The success of Mahatma Gandhi and Abraham Lincoln can be traced to this great quality on their part to avoid criticising others. Gandhiji blamed himself and tried to purify himself by resorting to fasts but never uttered a word of criticism either `or the British or other Indian political leaders. Lincoln scrupulously avoided rash and hasty criticism. He did not mail his letters with adverse comments immediately. He held them back and generally they were destroyed and never found their way to the intended addressees. A leader can try to be wiser Than others but he should never tell others so. Vilhjalmur Stefansson, a famous explorer and scientist, observed, ‘A scientist never tries to prove anything; he attempts only to find the facts: The same rule applies to a leader. He should  first find the facts. He should avoid criticism. Instead, he must understand and appreciate the good points in his followers.

The question that one may ask is: How a leader can improve his followers and bring out the best in them, if he decides to close his eyes to their shortcomings? A leader, where he considers it essential, has to draw the attention of the individual concerned to his limitations, errors, omissions and commissions. But this has to be done tactfully. It should be done after understanding the situation and with due appreciation. It should be converted to helpful suggestions instead of harsh criticism. Instead of downright condemnation a leader should ask questions. He should gently point out in an objective manner, where things have gone wrong. Often practical demonstration, instead of mere words will produce the desired results. A leader should listen more and encourage the other party to talk. He should give an opportunity to the other to save his face. He should make the other person realize his mistake and should not force him to admit or own it.

As said earlier, the aim is not simply to find fault but to bring about improvement. One improvement factor we should bear in mind is not to criticise anyone in public, that is, in the presence of others. The golden rule is to praise in public and reprimand in private, if need be. The ego and self-esteem will drive people to defend themselves and justify their actions when they are criticised in public. We should therefore, avoid criticism and if at all we have to say something unpalatable, we must give it sugar coating, make it appear as a suggestion and administer it in strict privacy. Before pointing out the mistakes, we must generously give honest appreciation and sincere praise to their good points. We must approach the individual in a friendly way and get him or her into a receptive mood.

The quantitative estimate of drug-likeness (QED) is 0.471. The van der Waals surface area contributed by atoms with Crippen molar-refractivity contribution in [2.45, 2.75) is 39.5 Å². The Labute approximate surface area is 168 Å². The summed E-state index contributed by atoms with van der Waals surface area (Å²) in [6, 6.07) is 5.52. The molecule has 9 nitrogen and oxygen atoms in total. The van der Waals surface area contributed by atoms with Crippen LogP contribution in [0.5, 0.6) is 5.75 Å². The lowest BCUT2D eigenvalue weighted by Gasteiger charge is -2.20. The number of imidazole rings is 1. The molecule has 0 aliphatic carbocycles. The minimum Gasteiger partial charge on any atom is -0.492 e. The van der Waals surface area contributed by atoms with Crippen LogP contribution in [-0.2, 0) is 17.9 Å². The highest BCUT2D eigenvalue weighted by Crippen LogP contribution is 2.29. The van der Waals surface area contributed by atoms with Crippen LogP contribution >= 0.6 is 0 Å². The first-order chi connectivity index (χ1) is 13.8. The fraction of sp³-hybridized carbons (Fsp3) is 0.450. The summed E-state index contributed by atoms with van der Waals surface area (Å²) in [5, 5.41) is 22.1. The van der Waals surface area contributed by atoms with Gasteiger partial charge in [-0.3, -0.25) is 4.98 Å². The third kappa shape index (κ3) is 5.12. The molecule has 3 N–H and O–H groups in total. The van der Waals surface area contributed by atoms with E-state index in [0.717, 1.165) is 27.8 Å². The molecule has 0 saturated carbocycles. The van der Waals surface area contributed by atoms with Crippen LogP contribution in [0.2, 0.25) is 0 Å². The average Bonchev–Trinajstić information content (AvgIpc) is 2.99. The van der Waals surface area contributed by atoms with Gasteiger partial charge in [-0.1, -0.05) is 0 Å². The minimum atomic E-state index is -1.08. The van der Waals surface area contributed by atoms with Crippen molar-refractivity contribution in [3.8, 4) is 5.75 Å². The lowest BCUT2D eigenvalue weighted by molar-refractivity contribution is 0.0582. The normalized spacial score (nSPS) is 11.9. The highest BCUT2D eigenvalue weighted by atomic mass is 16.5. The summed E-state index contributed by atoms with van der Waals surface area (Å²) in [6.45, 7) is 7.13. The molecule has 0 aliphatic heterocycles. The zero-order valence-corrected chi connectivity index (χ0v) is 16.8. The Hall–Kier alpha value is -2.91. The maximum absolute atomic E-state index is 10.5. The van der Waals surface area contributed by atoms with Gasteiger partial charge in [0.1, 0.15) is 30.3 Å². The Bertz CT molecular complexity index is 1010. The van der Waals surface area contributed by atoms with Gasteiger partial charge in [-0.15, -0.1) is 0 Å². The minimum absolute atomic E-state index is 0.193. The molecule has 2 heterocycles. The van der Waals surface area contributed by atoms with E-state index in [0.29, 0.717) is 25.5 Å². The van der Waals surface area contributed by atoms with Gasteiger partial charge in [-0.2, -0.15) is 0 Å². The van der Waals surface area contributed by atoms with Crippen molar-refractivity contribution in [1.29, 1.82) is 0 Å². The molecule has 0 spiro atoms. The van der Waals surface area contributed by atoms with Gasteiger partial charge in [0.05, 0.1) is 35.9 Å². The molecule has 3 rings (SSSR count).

Wherever possible, we must draw their attention to the blunders in an indirect manner. It would be extremely helpful to talk about our own mistakes before pointing out the mistakes of the other individual. The mistake should not be unduly magnified out of all proportions It must be made to appear as easy one capable of correction. If he tries to save his face, we must accept his explanations at face value. In fact, we can give the other person a grand reputation to live up to.

A leader, who has to influence and motivate others, Should, therefore, avoid criticism as far as possible. He will find hardly any occasion to criticise others if he takes genuine interest in the other individual. look at the things from the other’s viewpoint and give sincere and honest appreciation for which the other has a gnawing craving and insatiable hunger. Proper understanding and appreciation will eliminate the need for criticism. Where mistakes have to be brought to the notice for bringing about improvements in the future, it has to be done in a friendly and tactful manner to produce the desired results. A leader, who avoids criticism as a rule, will be favoured with phenomenal success.


The main objective of this website is to provide quality study material to all students (from 1st to 12th class of any board) irrespective of their background as our motto is “Education for Everyone”. It is also a very good platform for teachers who want to share their valuable knowledge.

Leave a Reply

Your email address will not be published. Required fields are marked *